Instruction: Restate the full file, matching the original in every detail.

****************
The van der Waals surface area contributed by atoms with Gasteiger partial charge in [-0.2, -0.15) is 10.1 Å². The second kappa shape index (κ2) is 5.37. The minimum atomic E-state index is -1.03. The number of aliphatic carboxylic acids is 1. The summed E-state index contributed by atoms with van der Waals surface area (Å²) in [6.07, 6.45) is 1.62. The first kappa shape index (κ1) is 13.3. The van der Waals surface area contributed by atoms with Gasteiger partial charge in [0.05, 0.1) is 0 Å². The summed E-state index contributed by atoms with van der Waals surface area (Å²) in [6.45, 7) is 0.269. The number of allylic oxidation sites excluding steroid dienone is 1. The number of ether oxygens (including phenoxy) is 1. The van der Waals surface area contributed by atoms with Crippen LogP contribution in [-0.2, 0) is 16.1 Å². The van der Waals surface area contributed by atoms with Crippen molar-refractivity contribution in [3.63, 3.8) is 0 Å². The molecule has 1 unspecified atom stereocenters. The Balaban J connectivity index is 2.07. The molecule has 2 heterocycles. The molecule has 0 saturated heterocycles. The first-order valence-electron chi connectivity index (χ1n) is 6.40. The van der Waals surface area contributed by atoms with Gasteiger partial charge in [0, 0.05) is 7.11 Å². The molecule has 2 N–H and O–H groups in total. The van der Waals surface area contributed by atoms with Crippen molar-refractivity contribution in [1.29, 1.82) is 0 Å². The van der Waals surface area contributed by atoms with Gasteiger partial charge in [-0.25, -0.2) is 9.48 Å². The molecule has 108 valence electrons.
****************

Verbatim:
The van der Waals surface area contributed by atoms with Gasteiger partial charge in [-0.2, -0.15) is 10.1 Å². The second kappa shape index (κ2) is 5.37. The minimum atomic E-state index is -1.03. The number of aliphatic carboxylic acids is 1. The summed E-state index contributed by atoms with van der Waals surface area (Å²) in [6.07, 6.45) is 1.62. The first kappa shape index (κ1) is 13.3. The van der Waals surface area contributed by atoms with Gasteiger partial charge in [0.05, 0.1) is 0 Å². The summed E-state index contributed by atoms with van der Waals surface area (Å²) in [6.45, 7) is 0.269. The number of allylic oxidation sites excluding steroid dienone is 1. The number of ether oxygens (including phenoxy) is 1. The van der Waals surface area contributed by atoms with Crippen LogP contribution in [-0.2, 0) is 16.1 Å². The van der Waals surface area contributed by atoms with Crippen molar-refractivity contribution in [3.63, 3.8) is 0 Å². The molecule has 1 unspecified atom stereocenters. The Balaban J connectivity index is 2.07. The molecule has 2 heterocycles. The molecule has 0 saturated heterocycles. The first-order valence-electron chi connectivity index (χ1n) is 6.40. The van der Waals surface area contributed by atoms with Gasteiger partial charge in [0, 0.05) is 7.11 Å². The molecule has 2 N–H and O–H groups in total. The van der Waals surface area contributed by atoms with Crippen molar-refractivity contribution in [1.29, 1.82) is 0 Å². The van der Waals surface area contributed by atoms with Gasteiger partial charge in [-0.25, -0.2) is 9.48 Å². The molecule has 108 valence electrons.